“Hey, how are you?”
“Okay too. Same old, same old.”
Feng sighs. “Good. Same old is great. I’m happy if nothing else changes.”
“Oh, fuck… what again? I know about the US travel ban, but I haven’t checked the news since this morning. I was busy trying to withdraw Chilean pesos since every fucking bank has burned down, is closed or both.”
“Where do I start… stock market is crashing, Sophie Trudeau tested positive, all events are cancelled… oh, and apparently, schools are closing too.”
“What? I know France has just closed all daycares, schools are universities—I had my mom on the phone, she is starting to freak out. But I didn’t receive any email from the school board!”
“I think it’s not official yet.”
“Damn. Oh, wait. No kidding, just got the email. You’re right, schools are closing until April 14. But… how are we supposed to do? And kids have to go somewhere, they’re not going to stay home for three weeks!”
“Not to mention that they’re kind of supposed to be learning something…”
Here I am, entertaining you with travel adventures, probably sounding like a complete airhead with my non-virus-related stories from South America.
But I’m worried too, I’m freaking out too.
I have been relatively sheltered compared to you in Asia, Europe or North America because South America was spared until three weeks ago and I purposely disconnect from social media when I’m travelling. Yet, I read the news, both local and international, plus I get daily updates from Feng and weekly ones from my French family.
I get it.
Apparently, it’s more or less the end of the world and we’re running out of toilet paper.
I get it.
Anyone with a large supply of hand sanitizer bottles, wipes and “kill 99.9% of germs” products is now sitting on a gold mine.
I get it.
There’s no grownup in charge and we have no clue what to do.
It is scary.
Initially, I was more scared about the direct and indirect repercussions of China being on pause than the virus itself. Of course, I cared about the well-being of Chinese citizens but I was also confident the government would manage—don’t ask me why, a mix of the 2003 SARS epidemic experience (relatively okay ending, right?) and authoritarian regime with methods that can be very efficient in such situations.
I remember thinking the coronavirus could have spread abroad quickly, considering a potentially large population of Chinese immigrants who may have spent Chinese New Year back home—surely, plenty of Chinese-Canadians, Chinese-Americans, Chinese-whatever had no idea they could be “importing” the virus to other countries.
I remember being surprised to hear Lombardy had a serious outbreak—my money would have been on places with larger overseas Chinese populations like Thailand, Malaysia, the USA or Canada.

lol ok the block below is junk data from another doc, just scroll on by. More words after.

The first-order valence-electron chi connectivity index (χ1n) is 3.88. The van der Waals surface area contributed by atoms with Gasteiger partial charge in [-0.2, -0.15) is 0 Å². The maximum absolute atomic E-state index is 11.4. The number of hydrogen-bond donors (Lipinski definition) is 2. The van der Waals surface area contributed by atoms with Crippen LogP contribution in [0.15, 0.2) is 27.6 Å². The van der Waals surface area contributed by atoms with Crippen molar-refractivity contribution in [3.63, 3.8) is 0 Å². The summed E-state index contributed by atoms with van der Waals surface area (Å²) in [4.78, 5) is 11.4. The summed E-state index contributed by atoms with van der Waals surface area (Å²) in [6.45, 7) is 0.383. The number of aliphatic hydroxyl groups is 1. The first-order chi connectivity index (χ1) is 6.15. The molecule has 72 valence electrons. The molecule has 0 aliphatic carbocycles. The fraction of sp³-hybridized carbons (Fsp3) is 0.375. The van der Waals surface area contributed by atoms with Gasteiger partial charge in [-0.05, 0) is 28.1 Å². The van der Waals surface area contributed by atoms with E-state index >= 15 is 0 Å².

Mark stopped going to Chinese school on Saturday morning.
I emailed my brother who had spent the Valentine’s Day weekend in Italy with his soon-to-be-a-doctor girlfriend—“Hi patient zero, was it romantic last-minute getaway or an epidemic research project?” (They are both fine and obviously, they couldn’t have predicted the outbreak…)
We all worried when my sister, who lives in Paris, got the flu. It was actually just the boring, regular flu.
“People are going kind of crazy here,” Feng warned me when I was in Rio de Janeiro, over two weeks ago.
Except for the fact Brazil, Argentina and now Chile had run out of hand sanitizer bottles and face masks, I hadn’t seen anyone using either… and both items aren’t as easy to find as in Canada in the first place. Things were—and they still are today—fairly normal. Well, Santiago is rioting but that’s another story.
Then, well, you know as well as me what’s going on. Things are spiralling out of control and we’re all freaking out, either because of the virus itself either because of various official measures taken.
And now I just wish we could reboot, update and start 2020 fresh again without the blue screen of death.
Are you feeling the same?
“But why are schools closing?” Mark asked me last night. “It’s not like kids are dying from the virus… right?”
The “right?” meant “please tell me it’s not that bad” in Mark’s language.
I feel like asking the world the same innocent question, fishing for comfort—“Is not that bad, is it?”
When something bad happens, it can be useful to share with outsiders to get a different perspective. But right now, we’re pretty much all in the same boat so it feels like an echo chamber.
In a way, current events remind me of 9/11. My own perception is probably skewed because I had just turned 18 and it was the first major global event that affected me indirectly—plus I had just graduated from high school and geopolitics classes were still fresh in my mind—but we were all scared. For a few weeks and even a few months, we had no idea what was going to happen and we knew whatever would happen wasn’t going to be good news on the short—and long-term.
But the world didn’t stop despite all the errors made and all the shitty things that happened in the following years.
That’s as optimistic as I can be right now.